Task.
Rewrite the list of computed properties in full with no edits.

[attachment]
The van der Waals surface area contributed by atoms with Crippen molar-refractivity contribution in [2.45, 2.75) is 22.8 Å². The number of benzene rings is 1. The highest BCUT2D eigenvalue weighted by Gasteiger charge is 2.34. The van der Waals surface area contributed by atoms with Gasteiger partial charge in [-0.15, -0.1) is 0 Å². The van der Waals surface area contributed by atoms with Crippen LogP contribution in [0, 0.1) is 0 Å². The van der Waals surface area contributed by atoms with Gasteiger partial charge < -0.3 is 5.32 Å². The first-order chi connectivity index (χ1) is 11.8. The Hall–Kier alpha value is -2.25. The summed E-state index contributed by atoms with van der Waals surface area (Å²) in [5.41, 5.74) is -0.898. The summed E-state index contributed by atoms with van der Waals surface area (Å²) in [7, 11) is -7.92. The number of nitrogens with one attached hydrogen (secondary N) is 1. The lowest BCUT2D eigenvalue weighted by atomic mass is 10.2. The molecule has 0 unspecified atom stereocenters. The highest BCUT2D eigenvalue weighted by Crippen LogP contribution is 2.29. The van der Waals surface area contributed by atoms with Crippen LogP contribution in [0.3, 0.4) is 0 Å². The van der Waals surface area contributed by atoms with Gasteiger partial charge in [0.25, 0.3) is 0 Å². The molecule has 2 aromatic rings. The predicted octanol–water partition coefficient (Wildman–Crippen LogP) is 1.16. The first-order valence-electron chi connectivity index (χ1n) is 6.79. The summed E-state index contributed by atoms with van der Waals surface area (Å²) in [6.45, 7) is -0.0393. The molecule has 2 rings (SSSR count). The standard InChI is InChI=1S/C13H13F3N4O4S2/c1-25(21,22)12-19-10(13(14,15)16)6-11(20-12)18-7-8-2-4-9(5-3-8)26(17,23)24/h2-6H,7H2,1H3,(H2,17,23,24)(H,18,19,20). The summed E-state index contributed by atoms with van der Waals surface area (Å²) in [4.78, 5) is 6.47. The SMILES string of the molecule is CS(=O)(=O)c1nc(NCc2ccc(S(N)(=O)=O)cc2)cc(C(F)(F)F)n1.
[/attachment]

The van der Waals surface area contributed by atoms with Crippen molar-refractivity contribution in [2.45, 2.75) is 22.8 Å². The number of benzene rings is 1. The highest BCUT2D eigenvalue weighted by Gasteiger charge is 2.34. The van der Waals surface area contributed by atoms with Gasteiger partial charge in [-0.15, -0.1) is 0 Å². The van der Waals surface area contributed by atoms with Crippen LogP contribution in [0, 0.1) is 0 Å². The van der Waals surface area contributed by atoms with Gasteiger partial charge < -0.3 is 5.32 Å². The first-order chi connectivity index (χ1) is 11.8. The Hall–Kier alpha value is -2.25. The summed E-state index contributed by atoms with van der Waals surface area (Å²) in [5.41, 5.74) is -0.898. The summed E-state index contributed by atoms with van der Waals surface area (Å²) in [7, 11) is -7.92. The number of nitrogens with one attached hydrogen (secondary N) is 1. The lowest BCUT2D eigenvalue weighted by atomic mass is 10.2. The molecule has 0 unspecified atom stereocenters. The highest BCUT2D eigenvalue weighted by Crippen LogP contribution is 2.29. The van der Waals surface area contributed by atoms with Crippen LogP contribution in [0.3, 0.4) is 0 Å². The van der Waals surface area contributed by atoms with Gasteiger partial charge in [0.25, 0.3) is 0 Å². The molecule has 2 aromatic rings. The predicted octanol–water partition coefficient (Wildman–Crippen LogP) is 1.16. The first-order valence-electron chi connectivity index (χ1n) is 6.79. The summed E-state index contributed by atoms with van der Waals surface area (Å²) in [6.45, 7) is -0.0393. The molecule has 2 rings (SSSR count). The standard InChI is InChI=1S/C13H13F3N4O4S2/c1-25(21,22)12-19-10(13(14,15)16)6-11(20-12)18-7-8-2-4-9(5-3-8)26(17,23)24/h2-6H,7H2,1H3,(H2,17,23,24)(H,18,19,20). The summed E-state index contributed by atoms with van der Waals surface area (Å²) in [4.78, 5) is 6.47. The SMILES string of the molecule is CS(=O)(=O)c1nc(NCc2ccc(S(N)(=O)=O)cc2)cc(C(F)(F)F)n1.